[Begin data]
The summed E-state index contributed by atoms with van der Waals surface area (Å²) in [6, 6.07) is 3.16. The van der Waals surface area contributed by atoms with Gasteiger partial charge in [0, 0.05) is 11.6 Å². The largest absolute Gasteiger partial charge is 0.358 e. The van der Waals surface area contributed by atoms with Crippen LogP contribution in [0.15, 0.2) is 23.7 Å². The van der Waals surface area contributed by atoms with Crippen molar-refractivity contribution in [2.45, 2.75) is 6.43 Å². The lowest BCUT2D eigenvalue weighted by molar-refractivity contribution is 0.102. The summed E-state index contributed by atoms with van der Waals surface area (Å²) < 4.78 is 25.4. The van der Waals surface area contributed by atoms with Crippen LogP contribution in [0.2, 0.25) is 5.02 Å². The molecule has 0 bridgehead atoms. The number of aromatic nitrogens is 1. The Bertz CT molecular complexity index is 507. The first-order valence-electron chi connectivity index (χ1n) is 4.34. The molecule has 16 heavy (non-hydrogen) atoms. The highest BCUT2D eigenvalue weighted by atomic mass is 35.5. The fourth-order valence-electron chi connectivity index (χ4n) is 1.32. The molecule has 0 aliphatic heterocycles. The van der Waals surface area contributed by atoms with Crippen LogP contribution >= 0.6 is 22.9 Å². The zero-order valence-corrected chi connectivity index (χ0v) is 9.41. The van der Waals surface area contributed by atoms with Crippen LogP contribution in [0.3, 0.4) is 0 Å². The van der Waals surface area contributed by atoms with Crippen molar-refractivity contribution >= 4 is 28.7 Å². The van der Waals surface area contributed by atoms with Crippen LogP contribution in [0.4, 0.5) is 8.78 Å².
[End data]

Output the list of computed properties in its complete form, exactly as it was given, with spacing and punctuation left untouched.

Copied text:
The summed E-state index contributed by atoms with van der Waals surface area (Å²) in [6, 6.07) is 3.16. The van der Waals surface area contributed by atoms with Gasteiger partial charge in [0, 0.05) is 11.6 Å². The largest absolute Gasteiger partial charge is 0.358 e. The van der Waals surface area contributed by atoms with Crippen LogP contribution in [0.15, 0.2) is 23.7 Å². The van der Waals surface area contributed by atoms with Crippen molar-refractivity contribution in [2.45, 2.75) is 6.43 Å². The lowest BCUT2D eigenvalue weighted by molar-refractivity contribution is 0.102. The summed E-state index contributed by atoms with van der Waals surface area (Å²) < 4.78 is 25.4. The van der Waals surface area contributed by atoms with Crippen LogP contribution in [0.2, 0.25) is 5.02 Å². The molecule has 0 bridgehead atoms. The number of aromatic nitrogens is 1. The Bertz CT molecular complexity index is 507. The first-order valence-electron chi connectivity index (χ1n) is 4.34. The molecule has 16 heavy (non-hydrogen) atoms. The highest BCUT2D eigenvalue weighted by atomic mass is 35.5. The fourth-order valence-electron chi connectivity index (χ4n) is 1.32. The molecule has 0 aliphatic heterocycles. The van der Waals surface area contributed by atoms with Crippen LogP contribution >= 0.6 is 22.9 Å². The zero-order valence-corrected chi connectivity index (χ0v) is 9.41. The van der Waals surface area contributed by atoms with Crippen LogP contribution in [0.3, 0.4) is 0 Å². The van der Waals surface area contributed by atoms with Crippen molar-refractivity contribution >= 4 is 28.7 Å². The van der Waals surface area contributed by atoms with Crippen LogP contribution in [0.4, 0.5) is 8.78 Å².